WHAT has been long described as a ‘Scottish Six’ – news coverage of local, UK and international stories via a Scottish perspective – is the vision that STV boss, Rob Woodward, is to share with colleagues today at a Royal Society of Television conference.
In the light of recent proposals about Britain’s digital future – specifically that Scotland be one of three regions to pilot government-funded news provision on channel three as competition to the BBC – Woodward is to unveil plans for an hour-long Scottish news service, starting at 6pm, produced in partnership with ITN, and ranging across international and UK stories as well as more local ones.
Woodward’s vision is part of a more general brainstorming session taking place at the annual RTS Cambridge Convention.
STV is very keen that it be chosen to run the news pilot being proposed by the Digital Britain report of earlier this year, which recommends funding would come from the TV licence fee that currently goes exclusively to the BBC. But it could have to fight off rival bids from other news consortia. Woodward’s proposal will certainly add to the sense the identity of the pilot operators is already a done deal – but it isn’t.
And since it’s a proposal, details such as where would the presenters operate out of – the STV Central hub in Glasgow or the STV North one in Aberdeen? – would still need to be thrashed out.
However, were the proposal to come off, the UK-wide ITV news at 6.30pm would be displaced and the programme would be Scotland-wide, as opposed to the current STV Central and STV North split. There would be opt-outs (longer versions of the current east-west opt-out on STV Central and a similar division in STV North) for very local news.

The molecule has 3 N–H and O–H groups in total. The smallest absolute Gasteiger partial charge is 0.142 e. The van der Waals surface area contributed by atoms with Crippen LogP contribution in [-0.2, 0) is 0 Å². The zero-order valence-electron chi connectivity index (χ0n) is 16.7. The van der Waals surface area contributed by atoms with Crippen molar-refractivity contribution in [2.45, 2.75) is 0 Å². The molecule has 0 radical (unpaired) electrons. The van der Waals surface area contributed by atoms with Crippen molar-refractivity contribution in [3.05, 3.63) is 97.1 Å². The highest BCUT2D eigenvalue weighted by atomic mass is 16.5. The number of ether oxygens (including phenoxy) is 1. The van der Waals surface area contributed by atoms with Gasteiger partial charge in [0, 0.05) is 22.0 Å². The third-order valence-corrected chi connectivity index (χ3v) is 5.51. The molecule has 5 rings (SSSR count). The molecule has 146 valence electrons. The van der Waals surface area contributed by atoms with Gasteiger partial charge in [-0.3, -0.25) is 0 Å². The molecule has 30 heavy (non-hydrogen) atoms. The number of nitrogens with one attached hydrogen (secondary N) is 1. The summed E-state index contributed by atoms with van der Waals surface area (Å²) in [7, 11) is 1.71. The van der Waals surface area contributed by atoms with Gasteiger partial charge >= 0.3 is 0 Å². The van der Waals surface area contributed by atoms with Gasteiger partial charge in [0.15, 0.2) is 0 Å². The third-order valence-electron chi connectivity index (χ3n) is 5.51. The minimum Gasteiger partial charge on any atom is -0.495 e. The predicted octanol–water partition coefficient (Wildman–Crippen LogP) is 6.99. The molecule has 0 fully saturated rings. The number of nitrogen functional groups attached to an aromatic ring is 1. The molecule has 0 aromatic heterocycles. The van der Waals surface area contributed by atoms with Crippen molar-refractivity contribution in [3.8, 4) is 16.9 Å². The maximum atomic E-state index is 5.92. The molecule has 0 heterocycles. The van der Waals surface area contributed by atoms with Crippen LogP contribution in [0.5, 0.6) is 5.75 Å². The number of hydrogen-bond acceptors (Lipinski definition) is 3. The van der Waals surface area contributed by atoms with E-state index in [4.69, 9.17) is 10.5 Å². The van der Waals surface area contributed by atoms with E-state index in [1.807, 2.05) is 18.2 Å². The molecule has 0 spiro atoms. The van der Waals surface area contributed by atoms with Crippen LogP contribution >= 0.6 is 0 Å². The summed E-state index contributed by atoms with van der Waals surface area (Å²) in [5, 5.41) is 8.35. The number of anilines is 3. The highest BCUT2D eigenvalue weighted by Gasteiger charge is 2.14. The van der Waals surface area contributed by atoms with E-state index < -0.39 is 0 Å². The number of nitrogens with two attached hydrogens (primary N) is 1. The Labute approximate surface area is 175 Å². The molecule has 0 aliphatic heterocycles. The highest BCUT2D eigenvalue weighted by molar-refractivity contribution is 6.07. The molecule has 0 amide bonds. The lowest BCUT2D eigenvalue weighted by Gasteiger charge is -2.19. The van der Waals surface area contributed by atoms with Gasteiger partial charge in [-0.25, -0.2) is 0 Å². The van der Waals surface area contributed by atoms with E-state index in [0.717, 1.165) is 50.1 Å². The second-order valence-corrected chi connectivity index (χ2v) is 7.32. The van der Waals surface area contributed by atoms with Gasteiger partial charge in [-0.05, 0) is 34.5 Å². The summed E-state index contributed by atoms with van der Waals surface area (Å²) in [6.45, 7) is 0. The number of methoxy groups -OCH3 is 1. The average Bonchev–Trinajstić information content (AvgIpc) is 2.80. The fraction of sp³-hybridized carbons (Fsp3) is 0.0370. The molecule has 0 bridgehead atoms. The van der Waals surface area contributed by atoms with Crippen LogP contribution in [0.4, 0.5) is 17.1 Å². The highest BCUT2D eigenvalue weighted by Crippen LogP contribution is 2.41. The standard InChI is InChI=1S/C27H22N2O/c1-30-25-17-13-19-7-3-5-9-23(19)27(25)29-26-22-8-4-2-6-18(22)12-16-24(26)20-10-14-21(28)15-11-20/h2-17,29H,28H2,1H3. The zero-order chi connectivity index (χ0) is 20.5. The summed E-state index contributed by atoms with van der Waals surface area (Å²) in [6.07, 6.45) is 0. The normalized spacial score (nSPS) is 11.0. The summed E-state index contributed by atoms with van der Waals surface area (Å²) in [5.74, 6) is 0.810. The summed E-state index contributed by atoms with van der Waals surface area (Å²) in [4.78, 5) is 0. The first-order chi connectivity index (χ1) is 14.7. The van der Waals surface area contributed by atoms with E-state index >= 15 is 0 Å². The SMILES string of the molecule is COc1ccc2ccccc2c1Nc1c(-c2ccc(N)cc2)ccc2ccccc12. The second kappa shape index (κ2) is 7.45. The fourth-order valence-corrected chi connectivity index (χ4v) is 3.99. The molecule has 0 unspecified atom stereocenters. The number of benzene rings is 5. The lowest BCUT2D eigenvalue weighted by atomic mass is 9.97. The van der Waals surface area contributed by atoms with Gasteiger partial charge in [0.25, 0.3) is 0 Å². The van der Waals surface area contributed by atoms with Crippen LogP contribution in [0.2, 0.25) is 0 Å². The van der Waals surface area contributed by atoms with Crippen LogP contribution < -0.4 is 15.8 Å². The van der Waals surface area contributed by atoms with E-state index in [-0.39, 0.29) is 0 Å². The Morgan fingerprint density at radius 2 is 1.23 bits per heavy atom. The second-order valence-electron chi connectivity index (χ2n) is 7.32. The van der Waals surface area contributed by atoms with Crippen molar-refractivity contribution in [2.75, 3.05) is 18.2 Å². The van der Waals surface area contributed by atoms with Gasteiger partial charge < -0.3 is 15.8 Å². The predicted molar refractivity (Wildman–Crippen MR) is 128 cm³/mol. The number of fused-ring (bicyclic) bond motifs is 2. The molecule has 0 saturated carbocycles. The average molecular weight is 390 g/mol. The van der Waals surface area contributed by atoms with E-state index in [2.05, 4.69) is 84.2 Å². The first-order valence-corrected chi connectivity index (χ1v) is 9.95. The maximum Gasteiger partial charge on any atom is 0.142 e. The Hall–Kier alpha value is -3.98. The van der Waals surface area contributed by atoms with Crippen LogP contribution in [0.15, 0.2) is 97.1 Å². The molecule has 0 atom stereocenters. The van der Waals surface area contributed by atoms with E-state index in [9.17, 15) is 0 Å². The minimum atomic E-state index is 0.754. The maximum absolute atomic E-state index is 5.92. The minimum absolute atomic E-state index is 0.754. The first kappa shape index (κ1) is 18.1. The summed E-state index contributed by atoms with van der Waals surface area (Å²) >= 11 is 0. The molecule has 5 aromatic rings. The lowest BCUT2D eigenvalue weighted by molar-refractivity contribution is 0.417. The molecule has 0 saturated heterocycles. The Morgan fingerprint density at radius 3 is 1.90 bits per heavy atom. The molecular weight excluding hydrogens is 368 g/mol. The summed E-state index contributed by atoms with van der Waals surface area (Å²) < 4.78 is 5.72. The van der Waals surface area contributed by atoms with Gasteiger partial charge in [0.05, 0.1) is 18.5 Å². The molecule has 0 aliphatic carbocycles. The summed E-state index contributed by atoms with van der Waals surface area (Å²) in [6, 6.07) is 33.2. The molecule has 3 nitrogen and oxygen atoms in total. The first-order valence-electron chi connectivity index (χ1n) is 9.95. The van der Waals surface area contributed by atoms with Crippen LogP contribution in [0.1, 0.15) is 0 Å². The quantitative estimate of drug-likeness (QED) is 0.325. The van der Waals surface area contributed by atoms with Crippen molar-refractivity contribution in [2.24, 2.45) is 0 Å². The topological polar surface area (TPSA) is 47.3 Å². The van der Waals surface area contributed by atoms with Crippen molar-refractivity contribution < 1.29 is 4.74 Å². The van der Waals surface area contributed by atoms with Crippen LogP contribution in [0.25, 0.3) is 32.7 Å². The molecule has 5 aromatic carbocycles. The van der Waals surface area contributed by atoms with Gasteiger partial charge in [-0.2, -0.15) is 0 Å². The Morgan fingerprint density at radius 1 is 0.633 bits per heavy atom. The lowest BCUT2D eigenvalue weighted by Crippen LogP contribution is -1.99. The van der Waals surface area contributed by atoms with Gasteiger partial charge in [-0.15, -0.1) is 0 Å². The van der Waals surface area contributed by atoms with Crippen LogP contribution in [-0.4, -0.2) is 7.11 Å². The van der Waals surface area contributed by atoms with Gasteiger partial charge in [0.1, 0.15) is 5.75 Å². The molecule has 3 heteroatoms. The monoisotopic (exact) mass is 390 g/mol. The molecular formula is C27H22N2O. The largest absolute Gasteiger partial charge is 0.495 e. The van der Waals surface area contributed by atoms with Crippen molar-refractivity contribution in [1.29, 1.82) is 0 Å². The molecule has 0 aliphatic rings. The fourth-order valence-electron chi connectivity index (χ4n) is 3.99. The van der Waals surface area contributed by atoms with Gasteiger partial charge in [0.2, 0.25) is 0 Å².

Under Woodward’s plan, STV would go for even more local opt-outs, including for the far north of Scotland and also – assuming ITV gave its blessing, since it has a foothold in the area, via its Tyne-Tees operation – for the Scottish Borders.
On funding, when it was put to STV broadcasting managing director, Bobby Hain, earlier in the month, that five million pounds a year would be required as a government subsidy to run STV news, he is said to have replied that it was “a reasonable sum”.
Said Woodward, in a statement issued yesterday: “The media landscape has changed dramatically and it is vital that we innovate, enhance and expand our vision.
“Our proposal offers viewers something that is new and exciting and, through technological innovation, relevant for a 21st-century devolved Scotland.
“Our proposal would ultimately increase consumer choice and would provide a strong alternative to the BBC, increasing the plurality of news provision across Scotland.”
Said Peter Wishart MP, SNP Culture, Media and Sport spokesperson: “Plans for a comprehensive Scottish six o’clock news programme are very welcome, and must build on the existing success of STV’s local news services.
“Viewers in Scotland have been crying out for a substantial Scottish news programme, drawing together international, national and local news. STV’s plans represent a welcome step towards developing a relevant and cutting-edge format for people in Scotland.
“One of STV’s greatest assets is its excellent network of local correspondents who must now play a full role in delivering a successful new format.”
But the proposal hasn’t been universally welcomed. The National Union of Journalists’ chapel at STV North said: “We fear for the end of our regional identity and the job implications for journalistic and technical staff at our three sites in Aberdeen, Dundee and Inverness.”